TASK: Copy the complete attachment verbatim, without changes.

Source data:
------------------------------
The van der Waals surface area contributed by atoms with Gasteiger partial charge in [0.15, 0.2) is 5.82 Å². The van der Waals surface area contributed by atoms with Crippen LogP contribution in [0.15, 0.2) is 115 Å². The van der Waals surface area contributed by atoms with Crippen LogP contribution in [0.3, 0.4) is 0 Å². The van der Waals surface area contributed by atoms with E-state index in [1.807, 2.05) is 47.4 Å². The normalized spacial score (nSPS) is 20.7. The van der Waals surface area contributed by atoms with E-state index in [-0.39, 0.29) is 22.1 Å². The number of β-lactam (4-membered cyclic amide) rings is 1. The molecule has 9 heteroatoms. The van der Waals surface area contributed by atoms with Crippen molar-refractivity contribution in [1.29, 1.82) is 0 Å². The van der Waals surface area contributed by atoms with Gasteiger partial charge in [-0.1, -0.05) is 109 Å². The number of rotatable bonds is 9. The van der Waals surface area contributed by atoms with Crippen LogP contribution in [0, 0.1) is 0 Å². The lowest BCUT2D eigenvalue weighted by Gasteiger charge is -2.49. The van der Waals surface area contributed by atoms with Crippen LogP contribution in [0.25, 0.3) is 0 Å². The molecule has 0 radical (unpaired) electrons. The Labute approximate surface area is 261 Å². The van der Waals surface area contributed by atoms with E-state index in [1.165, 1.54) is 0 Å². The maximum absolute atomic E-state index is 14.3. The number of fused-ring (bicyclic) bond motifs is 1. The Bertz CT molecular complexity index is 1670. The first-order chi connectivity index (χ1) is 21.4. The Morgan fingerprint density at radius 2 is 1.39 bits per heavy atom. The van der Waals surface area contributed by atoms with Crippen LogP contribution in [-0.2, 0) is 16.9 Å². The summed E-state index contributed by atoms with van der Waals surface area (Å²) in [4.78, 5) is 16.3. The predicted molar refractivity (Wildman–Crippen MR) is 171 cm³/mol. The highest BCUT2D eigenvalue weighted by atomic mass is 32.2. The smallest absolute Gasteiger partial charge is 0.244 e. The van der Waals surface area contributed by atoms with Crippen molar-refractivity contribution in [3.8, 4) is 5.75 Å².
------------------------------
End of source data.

The van der Waals surface area contributed by atoms with Gasteiger partial charge in [0.15, 0.2) is 5.82 Å². The van der Waals surface area contributed by atoms with Crippen LogP contribution in [0.15, 0.2) is 115 Å². The van der Waals surface area contributed by atoms with Crippen LogP contribution in [0.3, 0.4) is 0 Å². The van der Waals surface area contributed by atoms with E-state index in [1.807, 2.05) is 47.4 Å². The normalized spacial score (nSPS) is 20.7. The van der Waals surface area contributed by atoms with E-state index in [-0.39, 0.29) is 22.1 Å². The number of β-lactam (4-membered cyclic amide) rings is 1. The molecule has 9 heteroatoms. The van der Waals surface area contributed by atoms with Crippen molar-refractivity contribution in [1.29, 1.82) is 0 Å². The van der Waals surface area contributed by atoms with Gasteiger partial charge in [-0.1, -0.05) is 109 Å². The number of rotatable bonds is 9. The van der Waals surface area contributed by atoms with Crippen LogP contribution in [0, 0.1) is 0 Å². The lowest BCUT2D eigenvalue weighted by Gasteiger charge is -2.49. The van der Waals surface area contributed by atoms with Crippen LogP contribution in [0.25, 0.3) is 0 Å². The molecule has 0 radical (unpaired) electrons. The Labute approximate surface area is 261 Å². The van der Waals surface area contributed by atoms with E-state index in [1.165, 1.54) is 0 Å². The maximum absolute atomic E-state index is 14.3. The number of fused-ring (bicyclic) bond motifs is 1. The Bertz CT molecular complexity index is 1670. The first-order chi connectivity index (χ1) is 21.4. The Morgan fingerprint density at radius 2 is 1.39 bits per heavy atom. The van der Waals surface area contributed by atoms with Crippen LogP contribution in [-0.2, 0) is 16.9 Å². The summed E-state index contributed by atoms with van der Waals surface area (Å²) in [4.78, 5) is 16.3. The predicted molar refractivity (Wildman–Crippen MR) is 171 cm³/mol. The highest BCUT2D eigenvalue weighted by atomic mass is 32.2. The smallest absolute Gasteiger partial charge is 0.244 e. The van der Waals surface area contributed by atoms with Crippen molar-refractivity contribution in [3.8, 4) is 5.75 Å².